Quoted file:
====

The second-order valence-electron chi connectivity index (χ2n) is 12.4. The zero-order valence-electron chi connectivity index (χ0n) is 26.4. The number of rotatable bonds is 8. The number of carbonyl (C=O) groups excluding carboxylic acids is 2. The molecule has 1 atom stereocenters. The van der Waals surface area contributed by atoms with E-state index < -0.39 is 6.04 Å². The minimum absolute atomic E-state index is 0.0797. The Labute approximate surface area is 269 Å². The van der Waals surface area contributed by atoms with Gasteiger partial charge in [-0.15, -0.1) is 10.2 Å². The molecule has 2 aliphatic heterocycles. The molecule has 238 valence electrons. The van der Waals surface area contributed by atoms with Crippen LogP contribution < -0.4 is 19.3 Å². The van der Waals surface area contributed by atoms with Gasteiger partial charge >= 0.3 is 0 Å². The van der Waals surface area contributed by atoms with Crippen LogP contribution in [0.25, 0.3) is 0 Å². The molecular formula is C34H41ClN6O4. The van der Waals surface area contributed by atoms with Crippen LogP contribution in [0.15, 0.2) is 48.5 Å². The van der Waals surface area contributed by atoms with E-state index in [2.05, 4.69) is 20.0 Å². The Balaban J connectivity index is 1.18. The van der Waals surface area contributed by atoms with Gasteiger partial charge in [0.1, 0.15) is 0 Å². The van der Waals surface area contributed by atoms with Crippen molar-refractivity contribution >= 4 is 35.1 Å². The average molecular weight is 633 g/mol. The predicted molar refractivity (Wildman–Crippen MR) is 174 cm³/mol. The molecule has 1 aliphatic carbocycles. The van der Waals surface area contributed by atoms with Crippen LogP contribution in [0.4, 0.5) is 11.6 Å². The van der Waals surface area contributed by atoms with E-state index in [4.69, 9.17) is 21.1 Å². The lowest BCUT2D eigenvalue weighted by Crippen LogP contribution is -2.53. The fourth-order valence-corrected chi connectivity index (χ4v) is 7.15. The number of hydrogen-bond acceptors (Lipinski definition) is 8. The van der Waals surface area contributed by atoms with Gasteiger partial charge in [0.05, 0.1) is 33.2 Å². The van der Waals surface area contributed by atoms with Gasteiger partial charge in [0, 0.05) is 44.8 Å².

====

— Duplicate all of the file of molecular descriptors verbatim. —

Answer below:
The second-order valence-electron chi connectivity index (χ2n) is 12.4. The zero-order valence-electron chi connectivity index (χ0n) is 26.4. The number of rotatable bonds is 8. The number of carbonyl (C=O) groups excluding carboxylic acids is 2. The molecule has 1 atom stereocenters. The van der Waals surface area contributed by atoms with E-state index < -0.39 is 6.04 Å². The minimum absolute atomic E-state index is 0.0797. The Labute approximate surface area is 269 Å². The van der Waals surface area contributed by atoms with Gasteiger partial charge in [-0.15, -0.1) is 10.2 Å². The molecule has 2 aliphatic heterocycles. The molecule has 238 valence electrons. The van der Waals surface area contributed by atoms with Crippen LogP contribution < -0.4 is 19.3 Å². The van der Waals surface area contributed by atoms with Gasteiger partial charge >= 0.3 is 0 Å². The van der Waals surface area contributed by atoms with Crippen LogP contribution in [0.25, 0.3) is 0 Å². The molecular formula is C34H41ClN6O4. The van der Waals surface area contributed by atoms with Crippen LogP contribution in [0.15, 0.2) is 48.5 Å². The van der Waals surface area contributed by atoms with E-state index in [2.05, 4.69) is 20.0 Å². The Balaban J connectivity index is 1.18. The van der Waals surface area contributed by atoms with Gasteiger partial charge in [0.1, 0.15) is 0 Å². The van der Waals surface area contributed by atoms with Crippen molar-refractivity contribution >= 4 is 35.1 Å². The average molecular weight is 633 g/mol. The predicted molar refractivity (Wildman–Crippen MR) is 174 cm³/mol. The molecule has 1 aliphatic carbocycles. The van der Waals surface area contributed by atoms with Crippen LogP contribution in [0.4, 0.5) is 11.6 Å². The van der Waals surface area contributed by atoms with E-state index in [4.69, 9.17) is 21.1 Å². The lowest BCUT2D eigenvalue weighted by Crippen LogP contribution is -2.53. The fourth-order valence-corrected chi connectivity index (χ4v) is 7.15. The number of hydrogen-bond acceptors (Lipinski definition) is 8. The van der Waals surface area contributed by atoms with Gasteiger partial charge in [0.05, 0.1) is 33.2 Å². The van der Waals surface area contributed by atoms with Gasteiger partial charge in [0, 0.05) is 44.8 Å².